Thousands of demonstrators marched to Tahrir Square on Friday to continue to express their disapproval of President Mohamed Morsy’s constitutional declaration. Protesters also criticised the controversial proposed constitution, which the Constituent Assembly passed in the early hours of Friday morning.
Protesters arrived at the square after Friday prayers from neighbourhoods around Cairo and chanted against the Constituent Assembly, President Morsy, and Mohamed Badie, the Supreme Guide of the Muslim Brotherhood.
Former Presidential Candidate Khaled Ali led chants in a march that departed from Al-Fath Mosque in downtown Cairo. “We haven’t become tired, the blood of our brothers isn’t free,” he chanted along with those marching around him.
Demonstrators also chanted “Jika,” the nickname of Gaber Salah, who died last Sunday after sustaining brain damage from birdshot used by police in clashes with protesters.
Abdel Nasser Hegazy, a protester who came from Port Said to join the march, said he was motivated to come by the violence he had witnessed in his city. “We tried [Hosni] Mubarak for the killing of protesters. He didn’t personally kill any, but he permitted it.” said Hegazy. “Morsy is guilty of the same.”
Flags including those from Al-Dostour party, the Strong Egypt party, the Egyptian Current party, and the Social Popular Alliance were flown at the head of the march.
Large marches came from Shubra and Mohandessin, with former presidential candidate Hamdeen Sabahi taking part in the Mohandessin march, which departed from Mostafa Mahmoud Mosque.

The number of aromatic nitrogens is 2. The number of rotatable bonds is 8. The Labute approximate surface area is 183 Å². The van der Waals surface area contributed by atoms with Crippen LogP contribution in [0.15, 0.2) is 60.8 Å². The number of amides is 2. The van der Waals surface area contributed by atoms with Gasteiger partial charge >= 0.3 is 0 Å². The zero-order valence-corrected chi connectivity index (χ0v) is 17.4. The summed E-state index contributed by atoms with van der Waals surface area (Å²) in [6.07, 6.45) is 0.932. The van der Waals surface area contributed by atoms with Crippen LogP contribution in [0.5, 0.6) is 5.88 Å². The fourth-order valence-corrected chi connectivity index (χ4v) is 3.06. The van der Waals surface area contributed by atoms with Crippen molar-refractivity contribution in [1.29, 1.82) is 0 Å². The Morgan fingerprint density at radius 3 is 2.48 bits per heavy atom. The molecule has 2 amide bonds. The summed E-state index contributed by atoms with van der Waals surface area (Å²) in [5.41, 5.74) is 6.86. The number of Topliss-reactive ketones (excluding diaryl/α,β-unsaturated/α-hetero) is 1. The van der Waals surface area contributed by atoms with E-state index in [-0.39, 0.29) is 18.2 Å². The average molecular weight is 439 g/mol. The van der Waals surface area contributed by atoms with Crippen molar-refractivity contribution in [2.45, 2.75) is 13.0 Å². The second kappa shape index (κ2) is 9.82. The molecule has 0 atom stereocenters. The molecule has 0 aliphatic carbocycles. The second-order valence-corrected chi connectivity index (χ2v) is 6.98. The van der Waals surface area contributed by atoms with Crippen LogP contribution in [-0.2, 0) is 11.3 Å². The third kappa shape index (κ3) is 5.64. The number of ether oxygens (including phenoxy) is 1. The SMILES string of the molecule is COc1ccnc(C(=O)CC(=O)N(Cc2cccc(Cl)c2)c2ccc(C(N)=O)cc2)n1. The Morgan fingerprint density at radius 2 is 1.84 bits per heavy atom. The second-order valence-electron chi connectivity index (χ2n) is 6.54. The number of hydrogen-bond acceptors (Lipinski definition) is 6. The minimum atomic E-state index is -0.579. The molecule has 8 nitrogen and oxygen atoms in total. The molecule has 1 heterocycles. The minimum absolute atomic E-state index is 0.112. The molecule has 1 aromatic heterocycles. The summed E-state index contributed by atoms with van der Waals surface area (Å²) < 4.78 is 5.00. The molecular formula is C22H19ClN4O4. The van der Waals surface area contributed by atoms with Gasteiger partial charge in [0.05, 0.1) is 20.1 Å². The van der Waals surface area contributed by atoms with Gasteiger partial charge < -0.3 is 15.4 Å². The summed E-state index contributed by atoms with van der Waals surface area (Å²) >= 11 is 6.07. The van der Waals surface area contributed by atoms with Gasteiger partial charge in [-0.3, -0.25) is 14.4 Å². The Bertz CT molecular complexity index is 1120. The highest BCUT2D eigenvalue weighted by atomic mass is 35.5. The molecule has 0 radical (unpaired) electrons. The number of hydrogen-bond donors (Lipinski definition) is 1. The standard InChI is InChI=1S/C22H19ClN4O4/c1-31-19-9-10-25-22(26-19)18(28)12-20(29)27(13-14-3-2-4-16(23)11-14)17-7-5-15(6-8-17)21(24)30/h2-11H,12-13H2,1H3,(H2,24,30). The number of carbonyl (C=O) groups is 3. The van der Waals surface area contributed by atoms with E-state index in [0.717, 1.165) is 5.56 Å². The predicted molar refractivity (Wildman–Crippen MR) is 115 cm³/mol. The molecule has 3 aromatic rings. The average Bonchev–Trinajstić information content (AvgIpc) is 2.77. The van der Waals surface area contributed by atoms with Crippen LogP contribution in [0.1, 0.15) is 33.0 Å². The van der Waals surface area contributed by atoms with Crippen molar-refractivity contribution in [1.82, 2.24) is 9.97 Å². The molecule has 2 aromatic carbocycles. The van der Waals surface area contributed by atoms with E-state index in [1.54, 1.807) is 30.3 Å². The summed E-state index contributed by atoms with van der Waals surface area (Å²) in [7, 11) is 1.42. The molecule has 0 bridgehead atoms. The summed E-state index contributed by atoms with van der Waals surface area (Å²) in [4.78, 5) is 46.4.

Mohamed ElBaradei and Sabahi both addressed protesters in Tahrir later in the day, as people continued to arrive.
Volunteers from parties and movements, donning neon yellow vests, secured entrances to the area as others erected watchtowers to monitor security and potential sexual harassment in the square.
A number of non-Islamist groups have announced open-ended sit-ins, demanding that the president rescind the decree that granted him unprecedented powers. The president has reiterated that the decree is temporary and is intended to facilitate the country’s transitional phase after the adoption of a constitution and new parliamentary elections.
Clashes with police, which had continued for more than a week in areas nearby Tahrir Square, came to an end as security forces constructed a wall of concrete blocks on Simon Bolivar Square.